11/21/2006 12:00AM

Just how good is Discreet Cat?

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OZONE PARK, N.Y. - While Discreet Cat has certainly been brilliant in the two races he has run in North America this year, they weren't the races Discreet Cat was supposed to display his brilliance. So as he nears his first Grade 1 test in Saturday's $300,000 Cigar Mile at Aqueduct, there still remains the unanswered question of just how good is Discreet Cat?

"He could truly be a special horse; he hasn't proven that yet, but I think he could be something truly special," said Rick Mettee, the Godolphin assistant trainer who has been around Discreet Cat more than anyone.

Thus far, Discreet Cat has been good enough to win all five of his career starts by a combined 34 3/4 lengths and register eye-popping speed figures, including a trio of triple-digit Beyers. He was good enough to beat Invasor by seven lengths in the United Arab Emirates Derby in March before anyone knew that Invasor was good enough to become North America's likely Horse of the Year on the strength of four Grade 1 victories, including the Breeders' Cup Classic.

Discreet Cat, a son of Grade 1 winners Forestry and Pretty Discreet, was good enough in his only start as a 2-year-old to catch the attention of Sheikh Mohammed al Maktoum, who is believed to have paid a middle seven-figure sum to buy the horse from trainer Stanley Hough and owner Joyce Robsham following his debut win at Saratoga in August 2005.

But Discreet Cat has never been tested. That's something Mettee said he believes will change Saturday when the 3-year-old colt meets graded stakes winners Badge of Silver, Silver Train, Sharp Humor, and Dixie Meister in the Cigar Mile.

Factoring in a two-pound break that 3-year-olds get from older horses this time of year, Mettee said that Discreet Cat "on scale, he's got 126 pounds, and he's never even competed in a Grade 1 and he's giving six pounds to the Met Mile and Breeders' Cup Sprint winner Silver Train. To spot him six pounds, he's got to be a pretty good horse to do that. At a mile I'm confident he can do it. I don't expect this to be any easy race with Silver Train and Badge of Silver in there."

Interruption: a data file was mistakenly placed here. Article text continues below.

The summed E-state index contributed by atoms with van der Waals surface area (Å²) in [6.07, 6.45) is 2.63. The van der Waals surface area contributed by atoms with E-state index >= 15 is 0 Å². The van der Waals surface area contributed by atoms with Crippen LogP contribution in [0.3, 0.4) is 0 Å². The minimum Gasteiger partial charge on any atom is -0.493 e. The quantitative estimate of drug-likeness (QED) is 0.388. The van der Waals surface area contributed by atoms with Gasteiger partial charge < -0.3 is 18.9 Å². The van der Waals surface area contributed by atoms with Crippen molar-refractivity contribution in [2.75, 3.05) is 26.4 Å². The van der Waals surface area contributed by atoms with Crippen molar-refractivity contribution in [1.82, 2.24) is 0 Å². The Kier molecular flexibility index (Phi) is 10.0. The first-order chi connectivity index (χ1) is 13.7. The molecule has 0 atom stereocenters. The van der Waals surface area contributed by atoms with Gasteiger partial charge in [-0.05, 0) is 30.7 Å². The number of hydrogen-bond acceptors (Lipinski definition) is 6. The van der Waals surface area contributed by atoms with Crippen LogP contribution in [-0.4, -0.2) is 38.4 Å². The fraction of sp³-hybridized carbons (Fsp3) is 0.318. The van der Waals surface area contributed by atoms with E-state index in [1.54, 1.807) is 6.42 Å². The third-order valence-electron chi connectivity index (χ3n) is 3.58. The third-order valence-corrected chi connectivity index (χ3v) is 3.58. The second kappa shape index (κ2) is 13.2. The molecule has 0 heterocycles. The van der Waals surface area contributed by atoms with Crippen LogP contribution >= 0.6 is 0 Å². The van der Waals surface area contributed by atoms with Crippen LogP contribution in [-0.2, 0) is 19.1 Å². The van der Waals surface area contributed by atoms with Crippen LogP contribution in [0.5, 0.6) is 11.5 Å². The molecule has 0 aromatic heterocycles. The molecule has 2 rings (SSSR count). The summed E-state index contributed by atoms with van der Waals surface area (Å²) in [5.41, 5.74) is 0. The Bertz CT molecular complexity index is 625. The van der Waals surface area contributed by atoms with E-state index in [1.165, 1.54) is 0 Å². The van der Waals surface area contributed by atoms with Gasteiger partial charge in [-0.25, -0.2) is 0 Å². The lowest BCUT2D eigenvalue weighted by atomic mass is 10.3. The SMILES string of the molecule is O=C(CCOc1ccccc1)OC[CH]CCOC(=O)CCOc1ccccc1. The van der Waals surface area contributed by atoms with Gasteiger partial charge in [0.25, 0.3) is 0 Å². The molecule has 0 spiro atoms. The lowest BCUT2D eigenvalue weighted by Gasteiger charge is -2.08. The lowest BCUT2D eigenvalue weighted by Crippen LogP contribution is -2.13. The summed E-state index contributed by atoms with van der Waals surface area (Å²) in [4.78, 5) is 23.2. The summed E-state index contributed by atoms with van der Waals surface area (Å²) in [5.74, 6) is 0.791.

If things had gone according to plan, Discreet Cat likely would not be running in the Cigar Mile. After Godolphin bought him in September 2005, there was talk of running in the Remsen. But the colt had been plagued by sore shins and the decision was made to stop on him. Discreet Cat went to Dubai in late December.

On March 9, Discreet Cat won the Areej Trophy - what Mettee likened to a first-level allowance race at Delaware Park - by four lengths. That set him up for the UAE Derby, which he won by six lengths, and had many thinking he was Godolphin's best chance at winning a Kentucky Derby after several failed attempts. But in mid-April, Sheikh Mohammed announced that Discreet Cat would skip the Triple Crown and be pointed to a summer campaign.

"One of our main concerns was that he was pretty light after [the UAE Derby]," Mettee said. "Even though we thought he'd run well, we didn't think he was quite seasoned enough from a physical standpoint. We were worried about how it would affect him through the rest of the season."

The plan became to run in the Dwyer at Belmont in July and then the Haskell or Jim Dandy. But in mid-June, Discreet Cat contracted a virus that kept him out of training for 2 1/2 weeks. Since Sheikh Mohammed also owned Preakness winner Bernardini, there was no need to rush Discreet Cat back, and he didn't run again until Aug. 25 at Saratoga, when he took a third-level allowance race by 11 lengths while running seven furlongs in 1:21.53 while under wraps.

"He was so visually impressive, he looked so well in the paddock and ran so well and he kind of took your breath away." Mettee said. "I was quite surprised considering the fitness level I thought I had him at. I thought he might hang a little bit down the lane. When I saw him make that move, certainly the bar was raised after that. Nothing happened in the Jerome to take that away."

In the Jerome, Discreet Cat rolled to a front-running 10 1/4-length score, running a mile in 1:36.46 and earning a Beyer Speed Figure of 115. At that point, many wanted to see him run against Bernardini in the Breeders' Cup Classic. He was pre-entered for that race, but only as insurance in case something happened to Bernardini.

Mettee said that Discreet Cat is scheduled to ship to south Florida's Payson Park on Tuesday where he will do a month's quarantine before returning to Dubai in late December. He will be pointed to the Dubai World Cup on March 31 and, presumably, return to the U.S. for a 2007 campaign.

"Hopefully, we could knock out a campaign that culminates in the Breeders' Cup," Mettee said.